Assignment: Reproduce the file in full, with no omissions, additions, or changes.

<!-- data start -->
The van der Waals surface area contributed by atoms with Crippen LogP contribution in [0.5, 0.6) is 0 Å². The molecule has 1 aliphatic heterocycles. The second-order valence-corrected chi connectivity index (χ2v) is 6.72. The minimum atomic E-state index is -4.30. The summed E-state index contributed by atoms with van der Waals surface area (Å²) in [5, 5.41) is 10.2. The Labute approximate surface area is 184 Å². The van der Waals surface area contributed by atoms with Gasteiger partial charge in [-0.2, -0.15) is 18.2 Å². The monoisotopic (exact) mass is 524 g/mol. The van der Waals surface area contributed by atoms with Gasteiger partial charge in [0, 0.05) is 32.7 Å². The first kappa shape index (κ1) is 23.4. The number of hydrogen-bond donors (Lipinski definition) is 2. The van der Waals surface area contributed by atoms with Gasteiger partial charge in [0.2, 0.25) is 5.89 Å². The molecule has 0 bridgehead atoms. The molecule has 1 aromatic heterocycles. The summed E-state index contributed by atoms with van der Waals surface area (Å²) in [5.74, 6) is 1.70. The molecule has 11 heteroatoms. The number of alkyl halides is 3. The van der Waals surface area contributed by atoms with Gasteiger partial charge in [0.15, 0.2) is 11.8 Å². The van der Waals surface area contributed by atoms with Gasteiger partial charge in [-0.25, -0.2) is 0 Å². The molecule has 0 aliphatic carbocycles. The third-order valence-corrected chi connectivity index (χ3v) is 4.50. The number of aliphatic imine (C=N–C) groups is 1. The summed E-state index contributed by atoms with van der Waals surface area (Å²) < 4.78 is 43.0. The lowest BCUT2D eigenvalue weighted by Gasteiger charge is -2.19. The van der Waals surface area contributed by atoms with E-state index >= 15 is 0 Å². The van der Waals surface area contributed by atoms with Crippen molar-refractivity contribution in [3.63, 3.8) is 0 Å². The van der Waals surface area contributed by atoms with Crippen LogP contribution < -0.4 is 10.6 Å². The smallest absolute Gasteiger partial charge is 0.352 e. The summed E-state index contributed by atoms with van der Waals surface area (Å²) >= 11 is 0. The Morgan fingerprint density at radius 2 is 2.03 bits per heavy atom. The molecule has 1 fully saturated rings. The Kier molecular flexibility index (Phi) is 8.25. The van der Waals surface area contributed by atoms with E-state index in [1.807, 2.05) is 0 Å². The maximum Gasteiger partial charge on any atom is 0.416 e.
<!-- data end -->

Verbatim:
The van der Waals surface area contributed by atoms with Crippen LogP contribution in [0.5, 0.6) is 0 Å². The molecule has 1 aliphatic heterocycles. The second-order valence-corrected chi connectivity index (χ2v) is 6.72. The minimum atomic E-state index is -4.30. The summed E-state index contributed by atoms with van der Waals surface area (Å²) in [5, 5.41) is 10.2. The Labute approximate surface area is 184 Å². The van der Waals surface area contributed by atoms with Gasteiger partial charge in [-0.2, -0.15) is 18.2 Å². The monoisotopic (exact) mass is 524 g/mol. The van der Waals surface area contributed by atoms with Gasteiger partial charge in [0, 0.05) is 32.7 Å². The first kappa shape index (κ1) is 23.4. The number of hydrogen-bond donors (Lipinski definition) is 2. The van der Waals surface area contributed by atoms with Gasteiger partial charge in [0.2, 0.25) is 5.89 Å². The molecule has 0 bridgehead atoms. The molecule has 1 aromatic heterocycles. The summed E-state index contributed by atoms with van der Waals surface area (Å²) in [5.74, 6) is 1.70. The molecule has 11 heteroatoms. The number of alkyl halides is 3. The van der Waals surface area contributed by atoms with Gasteiger partial charge in [0.15, 0.2) is 11.8 Å². The van der Waals surface area contributed by atoms with Gasteiger partial charge in [-0.25, -0.2) is 0 Å². The molecule has 0 aliphatic carbocycles. The third-order valence-corrected chi connectivity index (χ3v) is 4.50. The number of aliphatic imine (C=N–C) groups is 1. The summed E-state index contributed by atoms with van der Waals surface area (Å²) < 4.78 is 43.0. The lowest BCUT2D eigenvalue weighted by Gasteiger charge is -2.19. The van der Waals surface area contributed by atoms with E-state index >= 15 is 0 Å². The van der Waals surface area contributed by atoms with Crippen molar-refractivity contribution in [3.63, 3.8) is 0 Å². The van der Waals surface area contributed by atoms with Crippen LogP contribution < -0.4 is 10.6 Å². The smallest absolute Gasteiger partial charge is 0.352 e. The summed E-state index contributed by atoms with van der Waals surface area (Å²) >= 11 is 0. The Morgan fingerprint density at radius 2 is 2.03 bits per heavy atom. The molecule has 1 fully saturated rings. The Kier molecular flexibility index (Phi) is 8.25. The van der Waals surface area contributed by atoms with E-state index in [1.807, 2.05) is 0 Å². The maximum Gasteiger partial charge on any atom is 0.416 e.